Brianne Hogan

Building a tapestry: Kenneth Lonergan on Manchester by the Sea

Building a tapestry: Kenneth Lonergan on Manchester by the Sea

Kenneth Lonergan discusses making the story your own, the use of flashbacks, and rooting your script in realism.

Kenneth Lonergan discusses making the story your own, the use of flashbacks, and rooting your script in realism.

 Christopher McKittrick

Hidden Figures: “A Mathematical Juggling Act”

Hidden Figures: “A Mathematical Juggling Act”

Allison Schroeder and Theodore Melfi on the importance of repetition, ensuring balance in an ensemble piece, and not getting attached to your first draft.

Allison Schroeder and Theodore Melfi on the importance of repetition, ensuring balance in an ensemble piece, and not getting attached to your first draft.

 Brock Swinson

“Dive Deep and Flush Out Your Craft.” Patrick Massett and John Zinman on Gold

“Dive Deep and Flush Out Your Craft.” Patrick Massett and John Zinman on Gold

Watching movies with the script in your lap, the rhythm of a scene, and why you should not send out your first script.

Patrick Massett and John Zinman on watching movies with the script in your lap, the rhythm of a scene, not sending out your first script, and why working in Hollywood is like prospecting for gold.

 Brock Swinson

Making Your Protagonist the Antagonist: Robert Siegel on The Founder

Making Your Protagonist the Antagonist: Robert Siegel on The Founder

Robert Siegel discusses his fascination for outsiders, using research to get into your characters’ heads, and writing what you love.

Robert Siegel discusses his fascination for outsiders, using research to get into your characters’ heads, and writing what you love.

 Christopher McKittrick

“Power comes from writing.” M. Night Shyamalan on Split

“Power comes from writing.” M. Night Shyamalan on Split

M. Night Shyamalan on the importance of outlining, using dark humor, the four genres of Split, and writing for different budgets.

M. Night Shyamalan on the importance of outlining, using dark humor, the four genres of Split, and writing for different budgets.

 Christopher McKittrick

“What guides me is the real person.” Mike Mills on 20th Century Women

“What guides me is the real person.” Mike Mills on 20th Century Women

Mike Mills discusses writing from personal experience, why plot is not that important to him, and how to know when a script is ready.

Mike Mills discusses writing from personal experience, why plot is not that important to him, and how to know when a script is ready.

 Ramona Zacharias

Giving Up and Letting Go: Erin Cressida Wilson on Adapting The Girl on the Train

Giving Up and Letting Go: Erin Cressida Wilson on Adapting The Girl on the Train

Erin Cressida Wilson discusses her process of adaptation, embracing writer’s block, and the importance of embarrassing yourself when writing.

Erin Cressida Wilson discusses her process of adaptation, embracing writer’s block, and the importance of embarrassing yourself when writing.

 Christopher McKittrick

Roger Corman on Death Race 2050

Roger Corman on Death Race 2050

Roger Corman discusses what makes a good screenplay, how Death Race 2000 influenced Mad Max and The Hunger Games, and why killing pedestrians was important.

Roger Corman discusses what makes a good screenplay, how Death Race 2000 influenced Mad Max and The Hunger Games, and why killing pedestrians was important.

 Brianne Hogan

Shared Inspiration: Claire in Motion

Shared Inspiration: Claire in Motion

Lisa Robinson and Annie J. Howell on learning from your actors, a unique way of writing as a duo, and what makes a partnership work.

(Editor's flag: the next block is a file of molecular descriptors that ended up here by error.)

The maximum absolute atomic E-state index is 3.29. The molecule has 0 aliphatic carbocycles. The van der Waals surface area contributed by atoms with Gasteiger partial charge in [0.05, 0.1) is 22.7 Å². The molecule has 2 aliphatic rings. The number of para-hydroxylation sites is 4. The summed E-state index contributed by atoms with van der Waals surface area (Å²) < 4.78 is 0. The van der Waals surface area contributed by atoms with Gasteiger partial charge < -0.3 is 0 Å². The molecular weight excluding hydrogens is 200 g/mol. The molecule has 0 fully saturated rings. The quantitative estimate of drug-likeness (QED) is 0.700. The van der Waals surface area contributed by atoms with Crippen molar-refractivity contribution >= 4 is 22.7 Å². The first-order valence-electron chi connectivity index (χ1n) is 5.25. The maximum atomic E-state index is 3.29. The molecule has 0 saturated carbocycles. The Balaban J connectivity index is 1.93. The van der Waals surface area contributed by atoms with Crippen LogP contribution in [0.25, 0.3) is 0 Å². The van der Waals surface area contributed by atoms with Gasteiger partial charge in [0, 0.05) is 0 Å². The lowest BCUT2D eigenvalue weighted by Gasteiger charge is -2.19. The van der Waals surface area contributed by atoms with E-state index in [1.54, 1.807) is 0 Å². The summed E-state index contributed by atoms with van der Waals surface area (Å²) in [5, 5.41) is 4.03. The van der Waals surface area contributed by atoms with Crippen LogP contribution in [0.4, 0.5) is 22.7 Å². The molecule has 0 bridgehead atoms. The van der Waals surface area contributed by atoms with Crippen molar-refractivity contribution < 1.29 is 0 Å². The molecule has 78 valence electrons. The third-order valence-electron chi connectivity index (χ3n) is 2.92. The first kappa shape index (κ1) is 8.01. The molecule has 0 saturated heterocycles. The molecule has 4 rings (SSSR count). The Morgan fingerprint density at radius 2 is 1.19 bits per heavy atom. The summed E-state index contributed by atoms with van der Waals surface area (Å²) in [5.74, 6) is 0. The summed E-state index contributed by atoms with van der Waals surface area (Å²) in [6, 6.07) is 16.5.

Lisa Robinson and Annie J. Howell on learning from your actors, a unique way of writing as a duo, and what makes a partnership work.

 Ramona Zacharias

Communicating through Fiction: Tom Ford on Nocturnal Animals

Communicating through Fiction: Tom Ford on Nocturnal Animals

Tom Ford on why all his scenes have their own 3-act structure, writing as catharsis, the value of a strict schedule and the importance of photo research.

Tom Ford on why all his scenes have their own 3-act structure, writing as catharsis, the value of a strict schedule and the importance of photo research.

 Brianne Hogan

“Don’t draw the line at good enough.” Diane Drake on Screenwriting

“Don’t draw the line at good enough.” Diane Drake on Screenwriting

Diane Drake on giving yourself permission to be bad, the essentials of a first act, and what to do with your script when it is written.

Diane Drake on giving yourself permission to be bad, the essentials of a first act, and what to do with your script when it is written.

 Tom Stempel

Understanding Screenwriting #153

Understanding Screenwriting #153

Tom Stempel on The Birth of a Nation, The Accountant, Inferno, Denial, Arrival, Beauty Shop, and All the President’s Men.

Tom Stempel on The Birth of a Nation, The Accountant, Inferno, Denial, Arrival, Beauty Shop, and All the President’s Men.

 Michael Welles Schock

Charles Dickens’ A Christmas Carol: A Cinematic Prototype

Charles Dickens’ A Christmas Carol: A Cinematic Prototype

Michael Welles Schock reveals what A Christmas Carol can teach us about plot structure, and how it illustrates the relationship between narrative conflict and the character arc.

Michael Welles Schock reveals what A Christmas Carol can teach us about plot structure, and how it illustrates the relationship between narrative conflict and the character arc.

 Andrew Bloomenthal

Walking a Tightrope: John Hamburg on Why Him?

Walking a Tightrope: John Hamburg on Why Him?

John Hamburg discusses character motivation and infusing back story into the comedy, and reveals a serendipitous behind-the-scenes anecdote.

John Hamburg discusses character motivation and infusing back story into the comedy, and reveals a serendipitous behind-the-scenes anecdote.

 Brianne Hogan

Collateral Beauty: A Holiday Fable

Collateral Beauty: A Holiday Fable

Allan Loeb on the secret to writing a good twist, walking while you write, and the biggest lesson he’s learned from being a writer in Hollywood.

Allan Loeb on the secret to writing a good twist, walking while you write, and the biggest lesson he’s learned from being a writer in Hollywood.

 Christopher McKittrick

From All We Had to X-Men: Josh Boone, a Busy Man

From All We Had to X-Men: Josh Boone, a Busy Man

Josh Boone on his many projects, writing in a bubble, and building your career around books you love.

Josh Boone on his many projects, writing in a bubble, and building your career around books you love.

 Matt Mulcahey

Shepherding Arrival to the Screen

Shepherding Arrival to the Screen

Eric Heisserer on wooing your director, working with your source material, and how a screenwriter is like Charlie Brown.